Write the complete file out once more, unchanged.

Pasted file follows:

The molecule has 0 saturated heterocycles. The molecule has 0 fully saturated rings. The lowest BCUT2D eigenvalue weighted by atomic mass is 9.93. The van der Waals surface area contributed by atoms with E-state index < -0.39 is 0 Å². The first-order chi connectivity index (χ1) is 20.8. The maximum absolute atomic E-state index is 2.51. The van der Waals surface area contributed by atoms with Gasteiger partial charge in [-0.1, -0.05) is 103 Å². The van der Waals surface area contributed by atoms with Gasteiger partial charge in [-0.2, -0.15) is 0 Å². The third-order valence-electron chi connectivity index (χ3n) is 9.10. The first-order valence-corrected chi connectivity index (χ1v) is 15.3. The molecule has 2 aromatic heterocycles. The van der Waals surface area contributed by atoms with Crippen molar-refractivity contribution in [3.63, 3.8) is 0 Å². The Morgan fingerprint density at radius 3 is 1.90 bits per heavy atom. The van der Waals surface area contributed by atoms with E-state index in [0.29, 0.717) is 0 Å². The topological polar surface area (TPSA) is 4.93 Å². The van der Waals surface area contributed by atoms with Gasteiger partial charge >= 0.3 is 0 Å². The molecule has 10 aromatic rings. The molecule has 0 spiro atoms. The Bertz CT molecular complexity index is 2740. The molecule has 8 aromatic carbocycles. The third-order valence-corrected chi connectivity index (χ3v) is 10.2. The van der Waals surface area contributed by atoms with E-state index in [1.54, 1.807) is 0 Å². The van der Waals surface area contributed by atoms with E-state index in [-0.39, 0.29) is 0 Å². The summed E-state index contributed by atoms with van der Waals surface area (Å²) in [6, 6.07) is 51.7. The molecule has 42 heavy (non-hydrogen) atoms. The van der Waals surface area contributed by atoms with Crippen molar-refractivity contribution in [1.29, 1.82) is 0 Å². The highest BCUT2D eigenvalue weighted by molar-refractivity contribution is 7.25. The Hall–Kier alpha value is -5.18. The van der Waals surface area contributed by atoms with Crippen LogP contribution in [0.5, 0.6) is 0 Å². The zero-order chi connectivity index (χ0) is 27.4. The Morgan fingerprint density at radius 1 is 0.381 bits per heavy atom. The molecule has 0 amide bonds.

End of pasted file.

The molecule has 0 saturated heterocycles. The molecule has 0 fully saturated rings. The lowest BCUT2D eigenvalue weighted by atomic mass is 9.93. The van der Waals surface area contributed by atoms with E-state index < -0.39 is 0 Å². The first-order chi connectivity index (χ1) is 20.8. The maximum absolute atomic E-state index is 2.51. The van der Waals surface area contributed by atoms with Gasteiger partial charge in [-0.1, -0.05) is 103 Å². The van der Waals surface area contributed by atoms with Gasteiger partial charge in [-0.2, -0.15) is 0 Å². The third-order valence-electron chi connectivity index (χ3n) is 9.10. The first-order valence-corrected chi connectivity index (χ1v) is 15.3. The molecule has 2 aromatic heterocycles. The van der Waals surface area contributed by atoms with Crippen molar-refractivity contribution in [3.63, 3.8) is 0 Å². The Morgan fingerprint density at radius 3 is 1.90 bits per heavy atom. The van der Waals surface area contributed by atoms with E-state index in [0.29, 0.717) is 0 Å². The topological polar surface area (TPSA) is 4.93 Å². The van der Waals surface area contributed by atoms with Gasteiger partial charge >= 0.3 is 0 Å². The molecule has 10 aromatic rings. The molecule has 0 spiro atoms. The Bertz CT molecular complexity index is 2740. The molecule has 8 aromatic carbocycles. The third-order valence-corrected chi connectivity index (χ3v) is 10.2. The van der Waals surface area contributed by atoms with E-state index in [1.54, 1.807) is 0 Å². The van der Waals surface area contributed by atoms with E-state index in [-0.39, 0.29) is 0 Å². The summed E-state index contributed by atoms with van der Waals surface area (Å²) in [6, 6.07) is 51.7. The molecule has 42 heavy (non-hydrogen) atoms. The van der Waals surface area contributed by atoms with Crippen molar-refractivity contribution in [1.29, 1.82) is 0 Å². The highest BCUT2D eigenvalue weighted by molar-refractivity contribution is 7.25. The Hall–Kier alpha value is -5.18. The van der Waals surface area contributed by atoms with Crippen LogP contribution in [0.5, 0.6) is 0 Å². The zero-order chi connectivity index (χ0) is 27.4. The Morgan fingerprint density at radius 1 is 0.381 bits per heavy atom. The molecule has 0 amide bonds.